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Headlines | Apr 5, 2019

Transport Ministry Engages Stakeholders On Road Traffic Regulation's Proposed Amendment

Evelyn Harvey, ISD Koforidua
Transport Ministry Engages Stakeholders On Road Traffic Regulation's Proposed Amendment

The Ministry of Transport in collaboration with National Road Safety Commission has engaged stakeholders in the Eastern Region on the proposed amendments on the Road Traffic Regulations 2012 (L.I 2180).

Addressing participants, Ing. David Adonteng, from the Ministry of Transport stated that in regulation 128 of L.I 2180, it prohibits the use of motorcycles and tricycle for commercial purposes because of the dangers associated with it and therefore it was an offence for Municipal and District Assemblies to buy, register and emboss such vehicles.

According to him, statistics have shown that in 2010, 210 deaths were recorded in motorcycle and tricycle accidents and the figures doubled to 437 in 2016.

He noted that the figures keep rising and this has necessitated the need to look into the legislative Instrument for an amendment.

Ing. David Adonteng indicated that research have shown that most of the motorcycles and tricycles were not registered, not road worthy, do not have reflectors, do not have any ownership columns, operator information and insurance.

Additionally, the drivers of such vehicles do not have license; an appreciable number of them were below 12 years and about 55% were not married raising a question of responsibility.

In their operation, he reiterated that most of the drivers do not wear helmet, do not stop at intersections, their movement are everywhere (walkways, roads, shoulders of the road, markets, school, etc.), they over speed as well as over load.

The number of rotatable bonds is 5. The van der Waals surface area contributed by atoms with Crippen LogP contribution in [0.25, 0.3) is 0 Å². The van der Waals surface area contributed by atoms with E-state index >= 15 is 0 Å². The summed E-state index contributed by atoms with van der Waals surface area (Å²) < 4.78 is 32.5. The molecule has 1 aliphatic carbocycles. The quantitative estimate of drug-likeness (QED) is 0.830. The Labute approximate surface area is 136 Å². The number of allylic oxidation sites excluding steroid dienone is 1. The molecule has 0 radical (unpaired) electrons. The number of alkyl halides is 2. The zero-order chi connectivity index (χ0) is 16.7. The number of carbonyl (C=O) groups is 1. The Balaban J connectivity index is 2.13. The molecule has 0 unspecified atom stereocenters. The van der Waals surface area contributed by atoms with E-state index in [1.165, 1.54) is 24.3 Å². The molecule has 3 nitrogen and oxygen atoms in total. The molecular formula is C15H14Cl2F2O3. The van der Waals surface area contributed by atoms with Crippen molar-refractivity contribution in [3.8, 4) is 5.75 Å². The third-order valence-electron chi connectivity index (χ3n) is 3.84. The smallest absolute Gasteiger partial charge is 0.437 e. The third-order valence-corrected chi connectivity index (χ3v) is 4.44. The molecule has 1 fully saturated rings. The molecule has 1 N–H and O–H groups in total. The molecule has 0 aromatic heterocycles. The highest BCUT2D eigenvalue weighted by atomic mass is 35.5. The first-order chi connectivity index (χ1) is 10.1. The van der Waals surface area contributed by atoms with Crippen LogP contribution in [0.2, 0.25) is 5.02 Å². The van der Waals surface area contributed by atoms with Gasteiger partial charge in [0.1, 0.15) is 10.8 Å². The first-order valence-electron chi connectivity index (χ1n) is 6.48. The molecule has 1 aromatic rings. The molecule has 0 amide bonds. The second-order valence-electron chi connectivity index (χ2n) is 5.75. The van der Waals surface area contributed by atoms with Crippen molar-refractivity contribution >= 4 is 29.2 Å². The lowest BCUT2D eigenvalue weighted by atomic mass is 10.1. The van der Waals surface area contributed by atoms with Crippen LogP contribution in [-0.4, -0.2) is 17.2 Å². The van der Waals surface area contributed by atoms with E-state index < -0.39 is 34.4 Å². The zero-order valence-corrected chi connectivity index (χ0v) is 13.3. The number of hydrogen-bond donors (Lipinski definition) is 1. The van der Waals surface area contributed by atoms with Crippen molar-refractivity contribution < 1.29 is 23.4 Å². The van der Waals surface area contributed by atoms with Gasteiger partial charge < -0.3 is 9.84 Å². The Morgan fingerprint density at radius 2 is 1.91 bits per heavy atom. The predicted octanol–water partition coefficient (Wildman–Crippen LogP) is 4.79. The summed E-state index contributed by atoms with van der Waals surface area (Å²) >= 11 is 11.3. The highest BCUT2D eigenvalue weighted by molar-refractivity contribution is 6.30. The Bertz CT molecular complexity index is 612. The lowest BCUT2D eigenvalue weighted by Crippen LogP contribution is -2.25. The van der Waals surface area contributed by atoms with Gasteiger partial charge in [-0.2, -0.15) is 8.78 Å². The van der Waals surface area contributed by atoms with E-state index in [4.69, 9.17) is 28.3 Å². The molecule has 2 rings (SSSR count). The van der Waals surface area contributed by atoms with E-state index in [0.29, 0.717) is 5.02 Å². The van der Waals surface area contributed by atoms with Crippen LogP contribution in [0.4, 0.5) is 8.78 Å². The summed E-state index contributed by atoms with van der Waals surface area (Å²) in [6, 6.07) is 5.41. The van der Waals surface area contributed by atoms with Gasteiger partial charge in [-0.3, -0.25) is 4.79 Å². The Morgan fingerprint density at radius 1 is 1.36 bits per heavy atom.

He therefore called on participants to study the activities of these motorcycles and tricycles and make suggestions as to whether their operation should be legalized or not.

After deliberations, participants suggested that motorcycles and tricycles should be legalized because it was a source of employment for people, serves as a rapid health delivery system and the transportation of goods for those living in the hinterlands.

They advocated that the age limit should be from 18 years and above, drivers should be trained at the DVLA and form groups for easy identification. Also, they should have a crash helmet and a number plate for commercial purpose.

Earlier in his welcome address, the Eastern Regional Minister, Hon. Eric Kwakye Darfour remarked that the motorcycles and tricycles have become dominant in the region and the casualties they cause were alarming.

He noted stated that in his tour of the region, motorcycles and tricycles also support those living in the villages because of the poor road networks.

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